And in one of his life’s more amusing episodes, as he got older he experienced the shock of realizing his Banana Republic pants no longer fit on his increasingly Fubu sized behind.

*** 

My son looks like me, or rather, a sort of white male version of me. It’s both unnerving and exhilarating to think that one has had emerge from one’s self a human being not of your race, so to speak, in a society when race really matters.

There are times when I feel I have contributed to an eventual caramelizing of the world, a blending of we racially separated humans into one color. Though truthfully, even now, in all of our divisions of colors and physical forms, I believe we are really only one human race.

I’m glad I’m his mother, and that I helped to create this intelligent, beautiful, racially indefinable young man. My son is not “White” yet I accede that he’s not “Black” either; he is both.

He in his 30’s now, smart as a whip and funny, works incessantly, treats airplanes like taxi’s, thinking nothing of jetting across the country or the world, unlike his aerophobic mother. He’s a loving young man with very good manners (from good schools and good families on both sides). He’s all the things a mother wants a son to be (except he likes to ride motorcycles. Scary.).

He works in both the White and Black music worlds and depending upon his environment, he just blends in. His speech and walk shift an almost imperceptible shade towards “Blackness” usually, but in general – even though it is not always easy – he moves confidently between the worlds of Black and White, at will.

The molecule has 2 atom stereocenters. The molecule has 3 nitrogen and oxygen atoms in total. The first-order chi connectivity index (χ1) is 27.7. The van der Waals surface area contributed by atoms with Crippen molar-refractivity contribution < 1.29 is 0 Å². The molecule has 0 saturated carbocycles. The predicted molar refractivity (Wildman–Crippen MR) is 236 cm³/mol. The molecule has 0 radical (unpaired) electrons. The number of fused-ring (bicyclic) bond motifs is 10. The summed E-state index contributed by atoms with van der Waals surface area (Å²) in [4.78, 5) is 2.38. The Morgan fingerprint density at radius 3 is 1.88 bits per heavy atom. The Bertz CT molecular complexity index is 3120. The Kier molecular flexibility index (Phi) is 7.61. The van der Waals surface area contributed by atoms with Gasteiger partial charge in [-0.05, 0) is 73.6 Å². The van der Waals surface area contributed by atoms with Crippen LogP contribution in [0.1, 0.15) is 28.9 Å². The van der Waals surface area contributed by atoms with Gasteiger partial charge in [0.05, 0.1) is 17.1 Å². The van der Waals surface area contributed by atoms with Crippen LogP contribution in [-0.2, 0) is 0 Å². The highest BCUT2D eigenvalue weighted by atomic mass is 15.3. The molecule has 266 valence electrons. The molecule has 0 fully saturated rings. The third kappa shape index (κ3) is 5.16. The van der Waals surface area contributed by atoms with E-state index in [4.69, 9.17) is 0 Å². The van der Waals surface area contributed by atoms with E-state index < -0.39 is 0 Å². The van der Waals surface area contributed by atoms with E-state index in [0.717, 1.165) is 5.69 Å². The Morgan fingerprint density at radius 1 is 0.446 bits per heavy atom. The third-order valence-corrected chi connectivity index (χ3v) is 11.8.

Perhaps he got that naturally, for after all, he’s my kid – I’ve have always had a comfort with “humanity” in all of it’s colors; perhaps I passed this gift on through his heart, not merely his skin. 

I know he’s proud that Barack Obama, another who has experienced the challenges and gifts of bi-racial existence, has ascended to the Presidency of the United States, one who personifies the gifts and dilemmas of many bi-racial citizens.

I love my son with all my heart, and I’m grateful that he can move with ease “between” the races, living a life based on the content of his character, rather than the color of his skin. 

 Marsha Music copyright

 

Photo: Original photo of  Marsha and Son, by Harrison Smith Sr.